Whit Honea recently wrote “The Parents’ Phrase Book.” Whit is a friend and a writer I respect, and I think his book is quite helpful for parents; I hope you find it helpful, too. (I did not receive any remuneration- even a free book- for this interview.)
The best advice I could ever give is to do everything with love—from packing a lunch to discipline, building a fort to volunteering at a school function—it can be frustrating and trying, but childhood is a small window closing quickly, and only we can decide if it leaves us with wonderful memories or too many regrets. -Whit Honea
Reading with our kids is important for their development- and, with some creativity we can also use reading as a way to stay connected with our kids even when busy or when traveling for work. Here’s expert Chris Cottrell’s evidence and advice
I’m writing this post from the perspective of a son, looking back on great things my dad did. When I was very young, my dad had to be away from the family for almost nine months, practically a lifetime for me at that age. To help keep us connected during that time, he filmed himself reading my favorite children’s books out loud and gave me that video to watch while he was away. Reading out loud together became common at home and it is a very fond memory of my childhood.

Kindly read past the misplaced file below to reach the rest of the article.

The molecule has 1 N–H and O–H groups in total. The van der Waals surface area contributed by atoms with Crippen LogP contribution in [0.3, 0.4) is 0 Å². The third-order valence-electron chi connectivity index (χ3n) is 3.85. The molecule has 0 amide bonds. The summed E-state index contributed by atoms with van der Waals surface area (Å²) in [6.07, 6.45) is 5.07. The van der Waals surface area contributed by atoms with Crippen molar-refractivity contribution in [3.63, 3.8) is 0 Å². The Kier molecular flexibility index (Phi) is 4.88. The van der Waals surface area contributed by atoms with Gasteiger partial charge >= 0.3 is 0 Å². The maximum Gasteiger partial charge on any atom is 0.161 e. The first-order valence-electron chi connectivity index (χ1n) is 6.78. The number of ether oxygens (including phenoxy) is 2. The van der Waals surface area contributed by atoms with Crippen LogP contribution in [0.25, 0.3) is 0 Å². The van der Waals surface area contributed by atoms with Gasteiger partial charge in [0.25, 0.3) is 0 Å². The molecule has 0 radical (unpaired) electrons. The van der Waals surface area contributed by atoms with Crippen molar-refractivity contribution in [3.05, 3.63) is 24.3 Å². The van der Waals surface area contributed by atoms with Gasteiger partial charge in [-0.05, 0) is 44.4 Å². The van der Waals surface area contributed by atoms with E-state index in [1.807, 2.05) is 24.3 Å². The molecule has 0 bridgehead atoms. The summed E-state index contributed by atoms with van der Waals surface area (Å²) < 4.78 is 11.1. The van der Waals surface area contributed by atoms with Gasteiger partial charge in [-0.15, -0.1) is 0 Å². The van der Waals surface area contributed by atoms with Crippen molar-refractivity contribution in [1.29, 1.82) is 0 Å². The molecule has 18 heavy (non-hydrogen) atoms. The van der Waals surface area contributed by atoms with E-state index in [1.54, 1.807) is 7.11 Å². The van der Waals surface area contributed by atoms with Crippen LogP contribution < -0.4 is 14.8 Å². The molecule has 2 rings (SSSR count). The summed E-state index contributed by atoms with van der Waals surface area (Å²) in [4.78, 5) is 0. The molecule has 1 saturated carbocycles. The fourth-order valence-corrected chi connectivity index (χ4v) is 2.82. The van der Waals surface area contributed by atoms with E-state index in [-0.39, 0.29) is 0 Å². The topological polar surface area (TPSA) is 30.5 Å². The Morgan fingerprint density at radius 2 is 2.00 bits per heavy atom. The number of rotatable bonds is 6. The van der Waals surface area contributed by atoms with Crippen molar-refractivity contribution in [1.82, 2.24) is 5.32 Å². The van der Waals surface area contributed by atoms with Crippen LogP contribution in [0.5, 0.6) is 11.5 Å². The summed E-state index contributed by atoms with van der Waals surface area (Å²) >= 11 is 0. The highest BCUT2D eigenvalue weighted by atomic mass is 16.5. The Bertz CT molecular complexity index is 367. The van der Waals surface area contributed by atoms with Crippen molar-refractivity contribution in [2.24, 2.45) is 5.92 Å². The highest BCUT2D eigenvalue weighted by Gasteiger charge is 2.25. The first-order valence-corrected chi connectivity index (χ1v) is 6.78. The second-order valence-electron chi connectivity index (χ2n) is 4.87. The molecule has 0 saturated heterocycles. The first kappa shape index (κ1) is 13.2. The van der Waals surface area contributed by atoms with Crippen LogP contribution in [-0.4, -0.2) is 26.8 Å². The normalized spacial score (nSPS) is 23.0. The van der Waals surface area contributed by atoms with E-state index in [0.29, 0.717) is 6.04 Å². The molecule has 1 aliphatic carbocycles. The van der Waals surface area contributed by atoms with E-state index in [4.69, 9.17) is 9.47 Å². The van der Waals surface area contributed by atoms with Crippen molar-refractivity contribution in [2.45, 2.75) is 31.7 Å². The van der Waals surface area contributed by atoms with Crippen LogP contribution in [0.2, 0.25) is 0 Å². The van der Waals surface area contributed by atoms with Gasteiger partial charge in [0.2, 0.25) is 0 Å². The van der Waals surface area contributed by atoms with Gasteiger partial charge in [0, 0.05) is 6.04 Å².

Why Is Reading Out Loud So Important?
Reading aloud helps your children grow their imaginations, learn words and languages, think critically and succeed in school.
After describing the rhythms of his household before and during his travel, Jason provided some great advice:
The point is, dads, we are missed. A lot. A WHOLE lot. I read on a post recently that a dad has four girls that make him feel like a member of the Beatles when he gets home. We’re all rock stars to our children, and we can take care of our “fans” by taking a bit of care with how we leave them for our work trips. It will pay dividends in the end to pay attention to how we deal with being gone, as our little ones are dealing with us being gone. So I’ve looked around the web, read, asked, cajoled, and uncovered to find what we can do when we have to be away. The list is organic, so use or don’t, add to or take away.
It begins with dinner, moves to bath and jammy time, eases into books and stories, then ends with hugs and kisses. Simple, yes?
I’ve seen cowboys break a mustang before and THAT looked easier than building our homestead customs. People, our children have let us know that they need routine, stability, and for heaven’s sake, DON’T forget that story! It runs like clockwork and I say again, one tilt in the balance of our family ecosystem and we’re either up throughout the night with little ones, or it all ends in tears.
So when I announce that there’s a trip of any significant length coming up, the groans begin. First, The Wife expresses her reservations, then her fears, then her acceptance. Once the kids get wind of it, there’s even more complaint, but in the form of a sweet siren’s song of “daddy, don’t go.” Heart strings are pulled, emotions run high, and I begin to wonder if I might be able to support my family as a man of leisure. You know, a man’s man, or man about town. No? Bah,…worth a try. It still begs the question: How does our family get by when daddy has to travel?